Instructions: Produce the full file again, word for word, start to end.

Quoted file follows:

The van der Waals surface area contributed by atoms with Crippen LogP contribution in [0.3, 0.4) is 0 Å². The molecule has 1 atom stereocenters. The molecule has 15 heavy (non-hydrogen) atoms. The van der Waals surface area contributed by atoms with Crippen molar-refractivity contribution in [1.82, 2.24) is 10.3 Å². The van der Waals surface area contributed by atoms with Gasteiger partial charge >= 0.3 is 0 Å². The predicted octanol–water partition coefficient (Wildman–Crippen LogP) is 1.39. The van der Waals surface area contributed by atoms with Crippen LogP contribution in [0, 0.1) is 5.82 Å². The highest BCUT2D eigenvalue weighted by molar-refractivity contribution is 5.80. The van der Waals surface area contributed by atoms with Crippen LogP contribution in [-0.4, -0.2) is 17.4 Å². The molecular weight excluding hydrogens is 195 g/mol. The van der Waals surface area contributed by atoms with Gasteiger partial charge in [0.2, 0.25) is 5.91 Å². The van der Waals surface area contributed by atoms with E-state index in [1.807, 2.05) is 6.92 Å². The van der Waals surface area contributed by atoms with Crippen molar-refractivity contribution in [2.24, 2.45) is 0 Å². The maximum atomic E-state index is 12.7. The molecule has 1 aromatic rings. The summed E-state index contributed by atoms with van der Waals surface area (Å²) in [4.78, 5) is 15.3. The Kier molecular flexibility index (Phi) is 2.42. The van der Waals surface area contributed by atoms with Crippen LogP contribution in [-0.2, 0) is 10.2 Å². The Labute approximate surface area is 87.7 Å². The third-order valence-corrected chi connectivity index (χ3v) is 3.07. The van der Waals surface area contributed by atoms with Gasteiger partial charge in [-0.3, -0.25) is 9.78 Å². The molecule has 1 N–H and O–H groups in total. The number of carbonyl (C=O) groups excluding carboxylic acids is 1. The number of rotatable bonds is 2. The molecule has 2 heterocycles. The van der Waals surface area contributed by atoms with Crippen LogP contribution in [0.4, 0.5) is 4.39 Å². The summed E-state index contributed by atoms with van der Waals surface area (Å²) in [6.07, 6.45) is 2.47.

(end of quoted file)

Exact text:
The van der Waals surface area contributed by atoms with Crippen LogP contribution in [0.3, 0.4) is 0 Å². The molecule has 1 atom stereocenters. The molecule has 15 heavy (non-hydrogen) atoms. The van der Waals surface area contributed by atoms with Crippen molar-refractivity contribution in [1.82, 2.24) is 10.3 Å². The van der Waals surface area contributed by atoms with Gasteiger partial charge >= 0.3 is 0 Å². The predicted octanol–water partition coefficient (Wildman–Crippen LogP) is 1.39. The van der Waals surface area contributed by atoms with Crippen LogP contribution in [0, 0.1) is 5.82 Å². The highest BCUT2D eigenvalue weighted by molar-refractivity contribution is 5.80. The van der Waals surface area contributed by atoms with Crippen LogP contribution in [-0.4, -0.2) is 17.4 Å². The molecular weight excluding hydrogens is 195 g/mol. The van der Waals surface area contributed by atoms with Gasteiger partial charge in [0.2, 0.25) is 5.91 Å². The van der Waals surface area contributed by atoms with E-state index in [1.807, 2.05) is 6.92 Å². The van der Waals surface area contributed by atoms with Crippen molar-refractivity contribution in [2.24, 2.45) is 0 Å². The maximum atomic E-state index is 12.7. The molecule has 1 aromatic rings. The summed E-state index contributed by atoms with van der Waals surface area (Å²) in [4.78, 5) is 15.3. The Kier molecular flexibility index (Phi) is 2.42. The van der Waals surface area contributed by atoms with Crippen LogP contribution in [-0.2, 0) is 10.2 Å². The Labute approximate surface area is 87.7 Å². The third-order valence-corrected chi connectivity index (χ3v) is 3.07. The van der Waals surface area contributed by atoms with Gasteiger partial charge in [-0.3, -0.25) is 9.78 Å². The molecule has 1 N–H and O–H groups in total. The number of carbonyl (C=O) groups excluding carboxylic acids is 1. The number of rotatable bonds is 2. The molecule has 2 heterocycles. The van der Waals surface area contributed by atoms with Crippen LogP contribution in [0.4, 0.5) is 4.39 Å². The summed E-state index contributed by atoms with van der Waals surface area (Å²) in [6.07, 6.45) is 2.47.